The growing acceptance of equal rights for gays, including marriage, has sent America’s old-time religious community into reactionary apoplexy — most recently evidenced by the Arizona Legislature’s attempt to pass a law that would have allowed business owners, based on their religious beliefs, to refuse service to homosexuals. This attempt at giving theology the force of law is just the latest seepage of sanctimonious sewage to pollute public policy.
For years now, Christian conservatives have made numerous efforts to protect and promote their theology by giving it the force of law. Fearing that critical thinking curricula will result in children questioning Christian precepts, and that the theory of evolution is incompatible with the Bible’s seven-day-wonder tale of creation, they have moved to eliminate the threat of science and critical thinking classes from public schools.
They have led the charge against abortion and birth control in order to return women to their traditional Biblical status as breeding adjuncts to men. In this effort, they have appealed to the courts for exemption, on religious grounds, from the birth control provision of the Patient Protection and Affordable Care Act.
Last year, conservative Christians in the North Carolina Legislature introduced a resolution to declare a state religion — presumably Christianity. And now, some Christian evangelicals, among the most zealous of the true-believers, have boldly challenged the very concept of separation of church and state, contending that true Christians are required to actively apply the tenets of their faith in all venues of life, including government.
These conservative Christians are thinking like conservative Muslims who embrace theocracy as consistent with their faith. There is no separation of government and religion in strict Islam. The church is government. The law, Sharia, is God’s commandments.
And how does that work for everybody?
The initial impetus for Europeans to settle the wilds of North America was religious freedom. Before they became the United States, many of the original 13 colonies were founded by religious sects seeking to escape religious persecution, and to have the freedom to practice their faith as they liked. Later, Utah was settled by Mormons seeking the same things. It is understandable that intensely religious Americans would want the same things today.
However, to protect everyone’s freedom of religion requires that religion be segregated from government. America’s founders understood that persecution is wrong whether it is for or against religion. When citizens are subject to inequity because who they are, how they live or what they believe fails to comply with someone’s religious doctrines, we don’t have religious freedom, we have persecution. That is what the founders of this nation wanted to prevent and why separation of church and state became standard operating policy here.
When religion determines secular law we get various injustices and inequities such as prohibition of miscegenation and sanction of racial segregation. Now, religion is being used to prohibit gay marriage because some Christians condemn homosexuality as sin and an affront to God.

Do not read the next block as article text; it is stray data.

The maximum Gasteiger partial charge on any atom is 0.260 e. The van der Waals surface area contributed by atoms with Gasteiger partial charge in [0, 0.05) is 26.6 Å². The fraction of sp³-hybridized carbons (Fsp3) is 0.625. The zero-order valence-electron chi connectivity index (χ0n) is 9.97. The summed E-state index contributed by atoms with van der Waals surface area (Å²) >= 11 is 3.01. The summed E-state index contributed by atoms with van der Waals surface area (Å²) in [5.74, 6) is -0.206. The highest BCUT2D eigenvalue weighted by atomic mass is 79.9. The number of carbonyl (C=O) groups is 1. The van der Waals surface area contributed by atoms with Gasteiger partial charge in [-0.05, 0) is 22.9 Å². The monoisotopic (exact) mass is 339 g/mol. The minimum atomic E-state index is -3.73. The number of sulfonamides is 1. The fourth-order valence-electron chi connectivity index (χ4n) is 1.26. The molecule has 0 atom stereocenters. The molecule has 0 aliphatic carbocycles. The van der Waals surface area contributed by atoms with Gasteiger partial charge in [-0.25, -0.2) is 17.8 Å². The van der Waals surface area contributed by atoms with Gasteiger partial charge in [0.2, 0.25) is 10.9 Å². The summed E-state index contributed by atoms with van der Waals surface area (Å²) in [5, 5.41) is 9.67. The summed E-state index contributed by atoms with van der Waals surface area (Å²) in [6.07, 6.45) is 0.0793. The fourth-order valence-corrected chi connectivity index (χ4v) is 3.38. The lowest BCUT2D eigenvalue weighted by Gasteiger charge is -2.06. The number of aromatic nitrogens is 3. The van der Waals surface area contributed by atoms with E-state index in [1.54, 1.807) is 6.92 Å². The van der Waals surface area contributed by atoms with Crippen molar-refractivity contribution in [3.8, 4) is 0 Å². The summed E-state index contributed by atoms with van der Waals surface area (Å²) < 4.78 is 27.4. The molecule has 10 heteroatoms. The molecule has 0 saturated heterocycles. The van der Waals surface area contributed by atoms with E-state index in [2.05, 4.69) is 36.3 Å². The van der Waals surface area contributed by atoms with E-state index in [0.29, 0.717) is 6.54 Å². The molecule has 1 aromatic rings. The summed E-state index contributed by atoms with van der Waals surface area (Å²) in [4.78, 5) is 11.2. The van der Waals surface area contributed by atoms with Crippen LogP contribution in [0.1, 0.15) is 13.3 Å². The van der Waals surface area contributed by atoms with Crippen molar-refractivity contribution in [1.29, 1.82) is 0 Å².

Defiant Christians argue that they should not be compelled by secular law to violate their faith and disobey their god. This is the meat of the matter — must secular law defer to the moralities and commandments of religion? History is filled with religious martyrs who have said yes.
To satisfy freedom of religion how far must American society bend? Should we permit discrimination against segments of society by Christians, or Muslims, or whatever? How broadly do we grant exemptions from the law based on religion? Can any sect or denomination qualify? Holy scriptures are so subject to interpretation, so conveniently elastic, that even Satan can quote from them to support his case.
The continued belaboring of the separation of church and state issue in our legislatures and courts has become tiresome. This is not Iran, Saudi Arabia or the Holy Roman Empire. The church does not rule here. If secular law encroaches on the religious convictions of anyone, then the offended saint can choose to disobey the law and suffer the legal consequences. All of society cannot be expected to juggle and accommodate the competing claims of various religious beliefs and interpretations.
Rational societies dedicated to equal rights for all cannot allow any of the various religious fantasies mankind has concocted since the dawn of human history to supersede secular law. No matter how strongly anyone believes that his or her god is real, that his or her religion’s holy writings are dictated by that god and must be assiduously followed, no one can prove any of it. Faith is not fact and no god has run for office yet.
As with any freedom, freedom of religion ends where it infringes the legitimate rights of others. We are not one nation under any particular god, we are one nation under constitutional law. Thank God.